Gosnell was also sentenced to concurrent sentences for 229 violations of Pennsylvania abortion regulations, according to the District Attorney's Office. Gosnell will also plead guilty to federal charges of running a pill mill, which started the probe into his abortion clinic. Gosnell's wife, Pearl, has not yet been sentenced.
Galinksi says she's relieved she did not have to decide whether Gosnell lives or dies.
“Today marks the end of a long, sad chapter in Philadelphia’s history," Philadelphia District Attorney Seth Williams said at a press conference. “I’ve seen a lot of senseless violence and cruel acts during my short tenure as the Philadelphia District Attorney. This case is arguably the most gruesome, the most vile.”
Williams thanked the hard work of the prosecution, police and jury as he explained how
“Kermit Gosnell will never kill another baby. He will never kill another woman seeking his medical assistance," Williams said.
"Employees will never have to clear sewage pipes clogged with mangled bodies and squirming, crying, breathing babies will never have their spines severed by his scissors."
Before the sentencing began, Common Pleas Judge Jeffrey Minehart, prosecutors and the defense went behind closed doors to thank the jury for their service in the emotional and hot button case.
A gag order was in effect in the case since it went to trial two months ago.
Gosnell's deal surprised many who expected the convicted murder to sentenced next Tuesday during official penalty proceedings.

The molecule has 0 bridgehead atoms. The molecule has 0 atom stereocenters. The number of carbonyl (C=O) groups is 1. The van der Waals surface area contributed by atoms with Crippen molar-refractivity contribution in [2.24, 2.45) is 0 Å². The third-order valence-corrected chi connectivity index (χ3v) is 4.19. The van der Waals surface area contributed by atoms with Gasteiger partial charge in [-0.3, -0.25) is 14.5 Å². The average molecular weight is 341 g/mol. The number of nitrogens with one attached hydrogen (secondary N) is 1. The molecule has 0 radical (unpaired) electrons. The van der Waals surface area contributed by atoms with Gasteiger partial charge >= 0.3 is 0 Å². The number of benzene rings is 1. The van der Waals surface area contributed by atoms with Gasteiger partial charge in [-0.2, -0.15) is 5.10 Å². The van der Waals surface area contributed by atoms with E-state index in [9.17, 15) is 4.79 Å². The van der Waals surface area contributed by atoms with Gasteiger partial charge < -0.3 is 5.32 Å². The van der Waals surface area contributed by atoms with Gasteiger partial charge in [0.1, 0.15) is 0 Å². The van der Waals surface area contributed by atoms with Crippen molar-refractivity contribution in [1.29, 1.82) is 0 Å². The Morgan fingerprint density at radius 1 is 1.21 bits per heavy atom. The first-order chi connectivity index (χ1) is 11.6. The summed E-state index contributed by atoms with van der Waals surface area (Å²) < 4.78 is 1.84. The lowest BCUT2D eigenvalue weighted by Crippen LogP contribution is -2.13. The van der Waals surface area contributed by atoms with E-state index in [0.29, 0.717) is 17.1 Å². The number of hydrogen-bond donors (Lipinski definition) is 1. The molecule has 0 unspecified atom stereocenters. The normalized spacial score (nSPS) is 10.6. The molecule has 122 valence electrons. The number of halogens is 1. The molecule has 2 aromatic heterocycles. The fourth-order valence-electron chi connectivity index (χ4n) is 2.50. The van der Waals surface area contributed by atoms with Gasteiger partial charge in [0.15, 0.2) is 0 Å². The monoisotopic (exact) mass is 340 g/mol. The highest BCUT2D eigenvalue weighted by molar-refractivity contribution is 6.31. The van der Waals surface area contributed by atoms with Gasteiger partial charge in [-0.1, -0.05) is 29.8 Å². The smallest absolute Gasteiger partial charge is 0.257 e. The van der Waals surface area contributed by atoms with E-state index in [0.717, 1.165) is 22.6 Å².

"Like any deal there's a give and take on any side," Gosnell's attorney Jack McMahon said following the deal's announcement Tuesday.
McMahon believes his client chose the deal to avoid having his family part of penalty proceedings.
"They've been conspicuously absent and that has been intentional because of the media focus," McMahon said. "Bringing them all forward for a penalty phase troubled him and therefor I think this was a deal that worked out for both sides."
Gosnell has six children including a son in college and another child in high school.
The former abortion doctor's sentencing draws the end to the case closer -- after stretching on for years.
Gosnell's clinic was dubbed a “house of horrors” by Philadelphia District Attorney Seth Williams in a 2011 grand jury report after investigators uncovered macabre and deplorable conditions inside.
Prosecutors say Gosnell delivered four babies alive during abortion procedures and then killed them by snipping their spinal cords with scissors. He was acquitted in the death of the fourth baby.
Mongar, 41, died after she was given a lethal dose of pain killers and anesthesia during a 2009 abortion procedure at the clinic. Gosnell was charged with third-degree murder in her death, but the jury delivered a lesser verdict of involuntary manslaughter.
Gosnell was also accused of regularly violating Pennsylvania's abortion laws — including performing late-term abortions. In Pennsylvania, it is illegal to perform abortions on fetuses after they reach 24 weeks.
McMahon said before the sentencing deal that his client's bid for acquittal was a battle.
"The media has been overwhelmingly against him," McMahon said. "But I think the jury listened to the evidence ... and they found what they found."
Prosecutors Joanne Pescatore and Ed Cameron were pursuing the death penalty in the case because of the multiple murders. They also felt Gosnell had taken advantage of his victims.
At 72 years old, Gosnell may have died in prison appealing a death sentence before even being able to be executed.
After the criminal case is done, Gosnell will then prepare to be tried in federal court on allegations he was running an illegal narcotics operation out of his clinic. That trial is set to begin in September.